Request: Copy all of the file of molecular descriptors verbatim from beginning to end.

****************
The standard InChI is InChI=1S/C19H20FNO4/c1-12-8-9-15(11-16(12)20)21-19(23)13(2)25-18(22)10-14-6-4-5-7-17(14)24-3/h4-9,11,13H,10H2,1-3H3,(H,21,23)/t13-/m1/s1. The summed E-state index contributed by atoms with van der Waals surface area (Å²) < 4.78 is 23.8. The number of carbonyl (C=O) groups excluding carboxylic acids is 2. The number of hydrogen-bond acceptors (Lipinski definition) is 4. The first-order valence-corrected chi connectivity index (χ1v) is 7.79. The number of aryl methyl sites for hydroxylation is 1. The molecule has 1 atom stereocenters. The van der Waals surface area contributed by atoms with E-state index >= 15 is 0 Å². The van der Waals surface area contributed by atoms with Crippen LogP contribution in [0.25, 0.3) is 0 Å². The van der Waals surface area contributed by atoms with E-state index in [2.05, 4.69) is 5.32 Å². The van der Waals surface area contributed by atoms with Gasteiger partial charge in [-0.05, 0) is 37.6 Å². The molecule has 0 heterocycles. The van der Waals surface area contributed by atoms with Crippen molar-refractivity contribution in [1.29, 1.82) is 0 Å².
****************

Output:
The standard InChI is InChI=1S/C19H20FNO4/c1-12-8-9-15(11-16(12)20)21-19(23)13(2)25-18(22)10-14-6-4-5-7-17(14)24-3/h4-9,11,13H,10H2,1-3H3,(H,21,23)/t13-/m1/s1. The summed E-state index contributed by atoms with van der Waals surface area (Å²) < 4.78 is 23.8. The number of carbonyl (C=O) groups excluding carboxylic acids is 2. The number of hydrogen-bond acceptors (Lipinski definition) is 4. The first-order valence-corrected chi connectivity index (χ1v) is 7.79. The number of aryl methyl sites for hydroxylation is 1. The molecule has 1 atom stereocenters. The van der Waals surface area contributed by atoms with E-state index >= 15 is 0 Å². The van der Waals surface area contributed by atoms with Crippen LogP contribution in [0.25, 0.3) is 0 Å². The van der Waals surface area contributed by atoms with E-state index in [2.05, 4.69) is 5.32 Å². The van der Waals surface area contributed by atoms with Gasteiger partial charge in [-0.05, 0) is 37.6 Å². The molecule has 0 heterocycles. The van der Waals surface area contributed by atoms with Crippen molar-refractivity contribution in [1.29, 1.82) is 0 Å².